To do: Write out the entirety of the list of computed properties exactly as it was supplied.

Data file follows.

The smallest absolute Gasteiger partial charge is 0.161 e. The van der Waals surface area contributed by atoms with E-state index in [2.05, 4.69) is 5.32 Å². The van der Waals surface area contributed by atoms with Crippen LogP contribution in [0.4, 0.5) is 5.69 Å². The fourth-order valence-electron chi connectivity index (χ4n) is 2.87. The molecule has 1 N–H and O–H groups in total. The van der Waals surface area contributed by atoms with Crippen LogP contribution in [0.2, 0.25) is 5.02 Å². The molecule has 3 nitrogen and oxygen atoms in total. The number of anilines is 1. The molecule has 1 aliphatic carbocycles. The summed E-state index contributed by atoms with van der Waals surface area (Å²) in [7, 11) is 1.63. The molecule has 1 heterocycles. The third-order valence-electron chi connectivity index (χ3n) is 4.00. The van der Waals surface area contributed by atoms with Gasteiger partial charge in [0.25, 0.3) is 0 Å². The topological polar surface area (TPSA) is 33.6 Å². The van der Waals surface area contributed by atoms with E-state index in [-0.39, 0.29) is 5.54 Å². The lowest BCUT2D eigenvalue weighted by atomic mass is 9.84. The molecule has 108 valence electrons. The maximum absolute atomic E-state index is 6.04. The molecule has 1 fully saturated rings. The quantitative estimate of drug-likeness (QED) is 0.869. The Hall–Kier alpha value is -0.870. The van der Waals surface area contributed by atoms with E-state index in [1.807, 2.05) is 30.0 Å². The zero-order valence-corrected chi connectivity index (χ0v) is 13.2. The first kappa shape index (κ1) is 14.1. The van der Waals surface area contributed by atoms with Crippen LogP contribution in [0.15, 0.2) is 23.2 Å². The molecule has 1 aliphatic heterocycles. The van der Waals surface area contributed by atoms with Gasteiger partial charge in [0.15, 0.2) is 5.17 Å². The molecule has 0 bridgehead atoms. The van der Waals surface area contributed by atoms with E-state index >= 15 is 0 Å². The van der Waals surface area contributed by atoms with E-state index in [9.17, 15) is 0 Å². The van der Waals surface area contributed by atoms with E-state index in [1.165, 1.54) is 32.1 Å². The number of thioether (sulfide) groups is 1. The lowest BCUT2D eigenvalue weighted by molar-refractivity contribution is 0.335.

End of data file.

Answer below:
The smallest absolute Gasteiger partial charge is 0.161 e. The van der Waals surface area contributed by atoms with E-state index in [2.05, 4.69) is 5.32 Å². The van der Waals surface area contributed by atoms with Crippen LogP contribution in [0.4, 0.5) is 5.69 Å². The fourth-order valence-electron chi connectivity index (χ4n) is 2.87. The molecule has 1 N–H and O–H groups in total. The van der Waals surface area contributed by atoms with Crippen LogP contribution in [0.2, 0.25) is 5.02 Å². The molecule has 3 nitrogen and oxygen atoms in total. The number of anilines is 1. The molecule has 1 aliphatic carbocycles. The summed E-state index contributed by atoms with van der Waals surface area (Å²) in [7, 11) is 1.63. The molecule has 1 heterocycles. The third-order valence-electron chi connectivity index (χ3n) is 4.00. The van der Waals surface area contributed by atoms with Gasteiger partial charge in [0.25, 0.3) is 0 Å². The topological polar surface area (TPSA) is 33.6 Å². The van der Waals surface area contributed by atoms with E-state index in [-0.39, 0.29) is 5.54 Å². The lowest BCUT2D eigenvalue weighted by atomic mass is 9.84. The molecule has 108 valence electrons. The maximum absolute atomic E-state index is 6.04. The molecule has 1 fully saturated rings. The quantitative estimate of drug-likeness (QED) is 0.869. The Hall–Kier alpha value is -0.870. The van der Waals surface area contributed by atoms with E-state index in [1.807, 2.05) is 30.0 Å². The zero-order valence-corrected chi connectivity index (χ0v) is 13.2. The first kappa shape index (κ1) is 14.1. The van der Waals surface area contributed by atoms with Crippen LogP contribution in [0.15, 0.2) is 23.2 Å². The molecule has 1 aliphatic heterocycles. The van der Waals surface area contributed by atoms with Gasteiger partial charge in [0.15, 0.2) is 5.17 Å². The molecule has 0 bridgehead atoms. The van der Waals surface area contributed by atoms with E-state index >= 15 is 0 Å². The van der Waals surface area contributed by atoms with E-state index in [9.17, 15) is 0 Å². The van der Waals surface area contributed by atoms with E-state index in [1.165, 1.54) is 32.1 Å². The number of thioether (sulfide) groups is 1. The lowest BCUT2D eigenvalue weighted by molar-refractivity contribution is 0.335.